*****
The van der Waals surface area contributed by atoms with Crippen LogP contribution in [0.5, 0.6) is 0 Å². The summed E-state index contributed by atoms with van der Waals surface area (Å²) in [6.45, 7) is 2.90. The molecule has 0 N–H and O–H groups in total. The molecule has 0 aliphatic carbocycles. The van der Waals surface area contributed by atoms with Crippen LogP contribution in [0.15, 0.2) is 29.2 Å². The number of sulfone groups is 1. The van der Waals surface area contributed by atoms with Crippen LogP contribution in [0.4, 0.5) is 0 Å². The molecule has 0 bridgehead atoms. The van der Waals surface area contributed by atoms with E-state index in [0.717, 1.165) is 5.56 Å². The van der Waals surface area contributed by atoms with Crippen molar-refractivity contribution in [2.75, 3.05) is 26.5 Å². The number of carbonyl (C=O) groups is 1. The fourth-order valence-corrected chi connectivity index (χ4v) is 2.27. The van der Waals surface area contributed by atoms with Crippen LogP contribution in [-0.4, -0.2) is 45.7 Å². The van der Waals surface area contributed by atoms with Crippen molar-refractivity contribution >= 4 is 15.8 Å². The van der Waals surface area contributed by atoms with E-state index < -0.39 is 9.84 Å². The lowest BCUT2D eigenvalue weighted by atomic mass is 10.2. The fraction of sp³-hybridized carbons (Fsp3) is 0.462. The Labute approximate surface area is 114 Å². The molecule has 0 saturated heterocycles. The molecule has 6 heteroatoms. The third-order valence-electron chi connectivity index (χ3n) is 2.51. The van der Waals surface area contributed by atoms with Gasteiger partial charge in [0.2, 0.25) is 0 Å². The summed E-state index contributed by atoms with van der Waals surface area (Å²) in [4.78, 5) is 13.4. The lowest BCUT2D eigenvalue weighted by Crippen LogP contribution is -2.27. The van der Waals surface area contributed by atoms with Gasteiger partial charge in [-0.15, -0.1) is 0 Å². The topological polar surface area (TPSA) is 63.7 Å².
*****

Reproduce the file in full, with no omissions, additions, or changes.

The van der Waals surface area contributed by atoms with Crippen LogP contribution in [0.5, 0.6) is 0 Å². The summed E-state index contributed by atoms with van der Waals surface area (Å²) in [6.45, 7) is 2.90. The molecule has 0 N–H and O–H groups in total. The molecule has 0 aliphatic carbocycles. The van der Waals surface area contributed by atoms with Crippen LogP contribution in [0.15, 0.2) is 29.2 Å². The number of sulfone groups is 1. The van der Waals surface area contributed by atoms with Crippen LogP contribution in [0.4, 0.5) is 0 Å². The molecule has 0 bridgehead atoms. The van der Waals surface area contributed by atoms with E-state index in [0.717, 1.165) is 5.56 Å². The van der Waals surface area contributed by atoms with Crippen molar-refractivity contribution in [2.75, 3.05) is 26.5 Å². The number of carbonyl (C=O) groups is 1. The fourth-order valence-corrected chi connectivity index (χ4v) is 2.27. The van der Waals surface area contributed by atoms with Crippen LogP contribution in [-0.4, -0.2) is 45.7 Å². The van der Waals surface area contributed by atoms with Crippen molar-refractivity contribution >= 4 is 15.8 Å². The van der Waals surface area contributed by atoms with E-state index < -0.39 is 9.84 Å². The lowest BCUT2D eigenvalue weighted by atomic mass is 10.2. The fraction of sp³-hybridized carbons (Fsp3) is 0.462. The Labute approximate surface area is 114 Å². The molecule has 0 saturated heterocycles. The molecule has 6 heteroatoms. The third-order valence-electron chi connectivity index (χ3n) is 2.51. The van der Waals surface area contributed by atoms with Gasteiger partial charge in [0.2, 0.25) is 0 Å². The summed E-state index contributed by atoms with van der Waals surface area (Å²) in [4.78, 5) is 13.4. The lowest BCUT2D eigenvalue weighted by Crippen LogP contribution is -2.27. The van der Waals surface area contributed by atoms with Gasteiger partial charge in [-0.15, -0.1) is 0 Å². The topological polar surface area (TPSA) is 63.7 Å².